Libya uprising: 5 steps the world is taking
What, if any, military action will be taken against Qaddafi remains in question. The Libyan opposition today indicated that it may request foreign military intervention – something other countries seem reluctant to provide.
The option mentioned the most often is imposing a no-fly zone over the country to prevent Qaddafi from using aircraft to attack the opposition. This would require UN approval. While a no-fly zone has been framed as a relatively mild action, Defense Secretary Robert Gates on Wednesday warned that direct military action would be necessary to carry it out, according to Reuters. “A no-fly zone begins with an attack on Libya to destroy the air defenses … and then you can fly planes around the country and not worry about our guys being shot down,” he said.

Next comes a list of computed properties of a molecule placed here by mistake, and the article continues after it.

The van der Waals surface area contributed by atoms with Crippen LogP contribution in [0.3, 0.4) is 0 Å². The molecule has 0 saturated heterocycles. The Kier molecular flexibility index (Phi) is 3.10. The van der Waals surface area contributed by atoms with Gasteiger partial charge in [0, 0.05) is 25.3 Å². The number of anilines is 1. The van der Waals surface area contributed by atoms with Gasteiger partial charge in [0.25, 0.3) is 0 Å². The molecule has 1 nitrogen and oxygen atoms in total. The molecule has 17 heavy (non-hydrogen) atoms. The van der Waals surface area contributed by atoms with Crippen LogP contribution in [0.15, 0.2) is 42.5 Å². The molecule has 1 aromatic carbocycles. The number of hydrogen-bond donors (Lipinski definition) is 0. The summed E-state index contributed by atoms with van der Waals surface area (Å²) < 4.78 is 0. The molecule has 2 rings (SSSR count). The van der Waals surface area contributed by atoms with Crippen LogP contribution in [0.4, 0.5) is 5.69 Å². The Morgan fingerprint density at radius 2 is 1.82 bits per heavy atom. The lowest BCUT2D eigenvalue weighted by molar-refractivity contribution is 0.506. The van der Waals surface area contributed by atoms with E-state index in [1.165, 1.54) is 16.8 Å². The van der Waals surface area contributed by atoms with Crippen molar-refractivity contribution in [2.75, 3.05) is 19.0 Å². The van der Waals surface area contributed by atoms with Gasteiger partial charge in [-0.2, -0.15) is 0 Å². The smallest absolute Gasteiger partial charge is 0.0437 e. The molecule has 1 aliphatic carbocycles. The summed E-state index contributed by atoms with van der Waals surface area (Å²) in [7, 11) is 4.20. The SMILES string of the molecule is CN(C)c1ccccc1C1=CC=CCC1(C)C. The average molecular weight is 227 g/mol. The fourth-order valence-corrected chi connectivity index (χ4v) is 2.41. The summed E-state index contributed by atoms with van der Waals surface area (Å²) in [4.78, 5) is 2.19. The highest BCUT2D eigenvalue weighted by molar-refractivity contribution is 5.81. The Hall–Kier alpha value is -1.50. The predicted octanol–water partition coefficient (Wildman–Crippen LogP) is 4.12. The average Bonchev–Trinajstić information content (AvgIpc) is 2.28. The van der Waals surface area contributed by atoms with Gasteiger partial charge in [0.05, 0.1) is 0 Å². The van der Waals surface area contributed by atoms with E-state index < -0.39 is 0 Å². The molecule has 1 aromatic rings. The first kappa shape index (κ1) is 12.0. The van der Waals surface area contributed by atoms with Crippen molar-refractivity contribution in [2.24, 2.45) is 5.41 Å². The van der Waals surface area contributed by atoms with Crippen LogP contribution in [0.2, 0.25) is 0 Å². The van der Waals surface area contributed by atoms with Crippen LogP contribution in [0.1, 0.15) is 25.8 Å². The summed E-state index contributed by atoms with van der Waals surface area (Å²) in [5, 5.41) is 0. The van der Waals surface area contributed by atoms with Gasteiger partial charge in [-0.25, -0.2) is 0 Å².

The UK has also floated the idea of a no-fly zone, with Prime Minister David Cameron requesting that the military draw up plans. Britain already has aircraft in nearby Malta and a naval destroyer and frigate “in position” off of Libya’s coast, Mr. Cameron said, according to the Washington Post.
But the UN appears hesitant to authorize a no-fly zone because it could lead to escalation of foreign military action, the Post reported. A Pentagon official noted that the US and NATO have enough forces in the Mediterranean region to take swift actions.